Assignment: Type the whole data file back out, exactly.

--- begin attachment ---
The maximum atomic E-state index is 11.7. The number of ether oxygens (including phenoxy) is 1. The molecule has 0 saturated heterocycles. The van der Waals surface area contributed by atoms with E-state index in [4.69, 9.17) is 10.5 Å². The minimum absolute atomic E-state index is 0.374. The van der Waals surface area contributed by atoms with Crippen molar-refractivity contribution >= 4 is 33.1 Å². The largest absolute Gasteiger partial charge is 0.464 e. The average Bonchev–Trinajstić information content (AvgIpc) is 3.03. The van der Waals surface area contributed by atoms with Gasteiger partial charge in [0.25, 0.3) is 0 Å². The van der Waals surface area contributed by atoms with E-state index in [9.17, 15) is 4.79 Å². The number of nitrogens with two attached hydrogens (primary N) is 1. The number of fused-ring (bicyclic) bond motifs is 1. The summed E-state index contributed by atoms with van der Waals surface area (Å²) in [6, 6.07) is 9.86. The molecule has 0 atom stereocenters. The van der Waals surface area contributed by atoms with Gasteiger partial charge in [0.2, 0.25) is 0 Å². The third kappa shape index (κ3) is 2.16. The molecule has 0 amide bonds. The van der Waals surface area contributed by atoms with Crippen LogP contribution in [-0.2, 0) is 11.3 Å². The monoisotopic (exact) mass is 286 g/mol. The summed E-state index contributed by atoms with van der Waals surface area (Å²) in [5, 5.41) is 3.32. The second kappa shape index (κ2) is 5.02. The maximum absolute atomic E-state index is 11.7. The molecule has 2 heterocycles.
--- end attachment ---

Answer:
The maximum atomic E-state index is 11.7. The number of ether oxygens (including phenoxy) is 1. The molecule has 0 saturated heterocycles. The van der Waals surface area contributed by atoms with E-state index in [4.69, 9.17) is 10.5 Å². The minimum absolute atomic E-state index is 0.374. The van der Waals surface area contributed by atoms with Crippen molar-refractivity contribution >= 4 is 33.1 Å². The largest absolute Gasteiger partial charge is 0.464 e. The average Bonchev–Trinajstić information content (AvgIpc) is 3.03. The van der Waals surface area contributed by atoms with Gasteiger partial charge in [0.25, 0.3) is 0 Å². The van der Waals surface area contributed by atoms with E-state index in [9.17, 15) is 4.79 Å². The number of nitrogens with two attached hydrogens (primary N) is 1. The number of fused-ring (bicyclic) bond motifs is 1. The summed E-state index contributed by atoms with van der Waals surface area (Å²) in [6, 6.07) is 9.86. The molecule has 0 atom stereocenters. The van der Waals surface area contributed by atoms with Gasteiger partial charge in [0.2, 0.25) is 0 Å². The third kappa shape index (κ3) is 2.16. The molecule has 0 amide bonds. The van der Waals surface area contributed by atoms with Crippen LogP contribution in [-0.2, 0) is 11.3 Å². The monoisotopic (exact) mass is 286 g/mol. The summed E-state index contributed by atoms with van der Waals surface area (Å²) in [5, 5.41) is 3.32. The second kappa shape index (κ2) is 5.02. The maximum absolute atomic E-state index is 11.7. The molecule has 2 heterocycles.